The Supreme Court agreed on Monday to decide what sorts of business methods might be patented, an issue with the potential to reshape significant parts of the economy.
“This is the most important patent case in 50 years, in particular because there is so much damage and so much good the court could do,” said John F. Duffy, a law professor at George Washington University who submitted a brief in the appeals court in support of neither side.
“The newest areas of technology are most threatened by the issues at stake here,” Professor Duffy said. “The court taking this is likely to make a lot of people nervous, including software manufacturers and biotechnology companies.”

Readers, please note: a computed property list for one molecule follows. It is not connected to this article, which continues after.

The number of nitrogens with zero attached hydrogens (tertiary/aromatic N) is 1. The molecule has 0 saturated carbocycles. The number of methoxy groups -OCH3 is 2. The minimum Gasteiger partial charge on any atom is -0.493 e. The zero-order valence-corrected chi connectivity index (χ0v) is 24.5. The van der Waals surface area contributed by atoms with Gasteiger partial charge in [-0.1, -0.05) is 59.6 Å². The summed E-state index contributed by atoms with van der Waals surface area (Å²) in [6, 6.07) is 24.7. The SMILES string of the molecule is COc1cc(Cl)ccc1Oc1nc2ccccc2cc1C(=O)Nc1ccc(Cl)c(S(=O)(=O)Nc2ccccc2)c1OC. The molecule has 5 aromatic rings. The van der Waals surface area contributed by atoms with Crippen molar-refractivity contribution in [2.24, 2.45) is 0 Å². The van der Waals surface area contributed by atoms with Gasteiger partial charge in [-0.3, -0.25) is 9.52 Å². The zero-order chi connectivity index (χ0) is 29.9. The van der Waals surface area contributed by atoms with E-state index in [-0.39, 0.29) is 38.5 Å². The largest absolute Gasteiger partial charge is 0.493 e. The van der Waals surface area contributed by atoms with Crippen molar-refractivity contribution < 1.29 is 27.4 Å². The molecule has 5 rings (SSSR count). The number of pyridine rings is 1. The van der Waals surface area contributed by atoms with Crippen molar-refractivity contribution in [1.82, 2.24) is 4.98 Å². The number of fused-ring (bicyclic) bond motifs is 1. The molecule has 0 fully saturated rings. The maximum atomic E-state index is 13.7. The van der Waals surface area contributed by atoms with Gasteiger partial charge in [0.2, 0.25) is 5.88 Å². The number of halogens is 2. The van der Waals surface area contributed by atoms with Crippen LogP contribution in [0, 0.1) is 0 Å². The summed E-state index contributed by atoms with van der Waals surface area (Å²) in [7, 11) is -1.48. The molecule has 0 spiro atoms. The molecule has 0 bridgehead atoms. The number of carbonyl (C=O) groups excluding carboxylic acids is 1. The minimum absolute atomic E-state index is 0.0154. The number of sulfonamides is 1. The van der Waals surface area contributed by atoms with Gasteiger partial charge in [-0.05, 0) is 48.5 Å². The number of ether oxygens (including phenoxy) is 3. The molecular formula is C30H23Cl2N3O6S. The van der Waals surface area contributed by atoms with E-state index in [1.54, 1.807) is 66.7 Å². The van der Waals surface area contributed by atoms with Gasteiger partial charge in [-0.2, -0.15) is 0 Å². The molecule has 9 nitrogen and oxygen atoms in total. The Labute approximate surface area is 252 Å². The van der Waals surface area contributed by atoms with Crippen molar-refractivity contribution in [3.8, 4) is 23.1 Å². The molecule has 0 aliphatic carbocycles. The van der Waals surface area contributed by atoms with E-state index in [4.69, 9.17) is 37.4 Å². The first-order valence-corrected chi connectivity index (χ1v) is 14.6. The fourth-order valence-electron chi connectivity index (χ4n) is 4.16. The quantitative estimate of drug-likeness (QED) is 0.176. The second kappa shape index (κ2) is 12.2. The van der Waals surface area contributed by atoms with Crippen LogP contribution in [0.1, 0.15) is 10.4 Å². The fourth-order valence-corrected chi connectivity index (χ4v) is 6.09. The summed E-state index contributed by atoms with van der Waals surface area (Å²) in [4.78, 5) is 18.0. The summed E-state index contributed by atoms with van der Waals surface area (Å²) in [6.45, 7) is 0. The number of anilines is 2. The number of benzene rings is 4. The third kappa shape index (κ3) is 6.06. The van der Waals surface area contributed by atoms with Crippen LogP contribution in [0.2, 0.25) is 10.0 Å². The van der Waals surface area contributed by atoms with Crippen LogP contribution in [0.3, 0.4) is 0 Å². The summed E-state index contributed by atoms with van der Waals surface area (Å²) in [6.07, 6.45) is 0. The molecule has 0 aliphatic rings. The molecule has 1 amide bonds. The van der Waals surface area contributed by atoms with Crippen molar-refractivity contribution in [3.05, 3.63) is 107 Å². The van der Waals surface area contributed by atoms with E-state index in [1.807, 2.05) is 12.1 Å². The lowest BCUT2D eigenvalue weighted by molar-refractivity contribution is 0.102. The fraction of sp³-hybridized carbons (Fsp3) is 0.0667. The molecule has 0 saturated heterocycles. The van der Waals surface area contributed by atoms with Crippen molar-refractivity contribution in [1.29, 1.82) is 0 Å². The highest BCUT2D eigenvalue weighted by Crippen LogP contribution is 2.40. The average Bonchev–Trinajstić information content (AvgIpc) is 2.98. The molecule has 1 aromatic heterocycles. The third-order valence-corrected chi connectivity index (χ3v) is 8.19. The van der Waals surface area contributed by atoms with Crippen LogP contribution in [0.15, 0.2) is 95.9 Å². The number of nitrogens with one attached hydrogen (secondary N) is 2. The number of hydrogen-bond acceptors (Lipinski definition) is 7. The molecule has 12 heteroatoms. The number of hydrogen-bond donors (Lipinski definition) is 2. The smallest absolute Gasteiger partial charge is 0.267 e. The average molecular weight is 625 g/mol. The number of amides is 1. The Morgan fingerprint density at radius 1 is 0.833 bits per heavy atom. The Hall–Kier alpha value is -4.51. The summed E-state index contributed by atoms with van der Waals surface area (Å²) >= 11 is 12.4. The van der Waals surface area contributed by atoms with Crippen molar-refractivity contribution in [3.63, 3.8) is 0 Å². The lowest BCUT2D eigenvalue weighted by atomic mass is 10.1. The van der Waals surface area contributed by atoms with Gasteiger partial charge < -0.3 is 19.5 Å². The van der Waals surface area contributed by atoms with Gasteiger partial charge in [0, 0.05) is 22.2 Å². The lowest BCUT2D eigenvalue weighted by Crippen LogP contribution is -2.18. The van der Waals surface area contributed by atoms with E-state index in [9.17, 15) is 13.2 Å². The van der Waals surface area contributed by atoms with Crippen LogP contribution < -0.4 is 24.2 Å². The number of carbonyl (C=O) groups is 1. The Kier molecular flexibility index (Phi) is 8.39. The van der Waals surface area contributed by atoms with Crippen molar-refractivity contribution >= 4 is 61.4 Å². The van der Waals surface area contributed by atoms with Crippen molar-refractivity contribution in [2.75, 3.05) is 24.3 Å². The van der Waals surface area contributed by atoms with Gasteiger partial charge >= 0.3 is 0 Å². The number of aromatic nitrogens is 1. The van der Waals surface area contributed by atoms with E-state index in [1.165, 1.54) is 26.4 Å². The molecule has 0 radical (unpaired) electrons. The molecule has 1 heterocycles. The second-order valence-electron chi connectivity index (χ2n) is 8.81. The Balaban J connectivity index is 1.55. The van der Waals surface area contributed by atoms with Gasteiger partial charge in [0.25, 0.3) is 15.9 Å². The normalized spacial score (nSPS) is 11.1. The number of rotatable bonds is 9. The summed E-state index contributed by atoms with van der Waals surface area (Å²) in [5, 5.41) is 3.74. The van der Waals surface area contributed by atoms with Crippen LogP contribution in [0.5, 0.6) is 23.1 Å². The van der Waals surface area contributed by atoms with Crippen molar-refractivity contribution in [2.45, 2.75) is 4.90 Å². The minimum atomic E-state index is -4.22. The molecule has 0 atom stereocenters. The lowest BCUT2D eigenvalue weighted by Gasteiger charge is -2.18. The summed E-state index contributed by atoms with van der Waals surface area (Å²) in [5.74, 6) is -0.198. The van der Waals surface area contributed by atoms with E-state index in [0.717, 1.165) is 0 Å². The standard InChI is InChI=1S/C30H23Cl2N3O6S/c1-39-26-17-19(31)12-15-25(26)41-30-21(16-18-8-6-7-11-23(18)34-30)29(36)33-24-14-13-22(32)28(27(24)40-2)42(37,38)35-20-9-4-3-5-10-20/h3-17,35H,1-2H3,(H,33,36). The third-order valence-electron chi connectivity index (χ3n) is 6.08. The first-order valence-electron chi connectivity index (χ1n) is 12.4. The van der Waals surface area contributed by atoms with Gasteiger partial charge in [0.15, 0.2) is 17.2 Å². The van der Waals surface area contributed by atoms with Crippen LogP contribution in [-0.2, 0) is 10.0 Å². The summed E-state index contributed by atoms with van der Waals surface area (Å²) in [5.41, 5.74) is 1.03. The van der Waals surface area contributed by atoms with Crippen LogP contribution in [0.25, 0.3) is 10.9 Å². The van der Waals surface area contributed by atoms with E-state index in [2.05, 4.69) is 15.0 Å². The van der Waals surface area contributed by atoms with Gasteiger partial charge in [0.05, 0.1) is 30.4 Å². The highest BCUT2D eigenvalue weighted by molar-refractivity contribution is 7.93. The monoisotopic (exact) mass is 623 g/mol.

In October, the United States Court of Appeals for the Federal Circuit in Washington significantly narrowed the processes eligible for patent protection, ruling that only those “tied to a particular machine or apparatus” or transforming “a particular article into a different state or thing” qualified. (local copy)
Judge Mayer’s dissent is particularly worthy of a read.